WoRMS banner

WoRMS RSS feed RSS
Add search provider Add provider
Twitter: Latest updates @WRMarineSpecies

WoRMS source details

SourceID130454
NameKnight J.M., Dale P.E.R., Dunn R.J.K., Broadbent G.J., Lemckert C.J., 2008. Patterns of tidal flooding within a mangrove forest : Coombabah Lake, Southeast Queensland, Australia. Estuarine, Coastal and Shelf Science 76 (2008) 580-593.
Type Publication
Full textAvailable for editors  PDF available [request]
AbstractTidal flooding and surface drainage patterns have often been used to describe mangrove species zonation. However, in mangrove forests exhibiting little topography, ambiguous species distributions and/or few species, such approaches are ineffective. We identified four physiognomic mangrove forest types (Riverine, Fringing, Overwash and Basin) at Coombabah Lake, a tidal lake in southeast Queensland, Australia and investigated tidal flooding patterns using synoptic surveys of tidal observations at the local Standard Port combined with local water depth observation. Subsequently three sub-types of the basin forest type were identified: (1) Deep Basin Forest with mature trees, ~50 cm standing water and ~3 tides per year; (2) Medium Depth Basin Forest with intermediate tree development, ~15-30 cm standing water and 20-40 tides per year; and (3) Shallow Basin Forest with relatively recent mangrove establishment, 5-15 cm standing water and ~80 tides per year. These three basin sub-types were found to flood at different tide heights with the Shallow Basin flooding for tides above mean high water springs and the Deep Basin flooding only for tide heights approaching the highest astronomical tide. We propose that these basin types represent a succession in mangrove forest development that corresponds with increasing water depth and tree maturation over time. The succession not only represents increasing age but also change in basin substrate composition. This is manifest as increasing pneumatophore density and an increasing area of basin surface occupied by contiguous pneumatophore cover. As a result, it seems that mangrove development is able to modify tidal flooding into the basin by increasingly impeding water movement.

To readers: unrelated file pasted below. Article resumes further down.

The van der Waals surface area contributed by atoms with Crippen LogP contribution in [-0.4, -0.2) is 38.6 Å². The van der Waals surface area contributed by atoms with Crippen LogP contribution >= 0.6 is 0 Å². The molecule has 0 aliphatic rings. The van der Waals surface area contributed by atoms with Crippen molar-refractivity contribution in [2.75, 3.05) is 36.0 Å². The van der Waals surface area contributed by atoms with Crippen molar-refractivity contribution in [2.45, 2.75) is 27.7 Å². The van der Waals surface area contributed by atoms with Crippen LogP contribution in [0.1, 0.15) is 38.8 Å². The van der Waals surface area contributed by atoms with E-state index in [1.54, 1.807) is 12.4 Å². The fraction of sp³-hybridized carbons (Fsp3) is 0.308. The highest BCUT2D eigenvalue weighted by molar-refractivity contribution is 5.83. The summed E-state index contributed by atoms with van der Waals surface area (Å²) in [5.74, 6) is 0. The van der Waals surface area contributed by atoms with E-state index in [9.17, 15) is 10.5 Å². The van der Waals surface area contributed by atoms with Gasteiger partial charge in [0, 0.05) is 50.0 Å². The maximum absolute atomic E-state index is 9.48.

Distributions
(4)
Coombabah Lake for Avicennia marina (Forssk.) Vierh.
Coombabah Lake for Bruguiera
Coombabah Lake for Ceriops
Coombabah Lake for Rhizophora
Edit
history
Date   action   by
2013-01-12 18:30:12Z  created  db_admin
 [Back to search]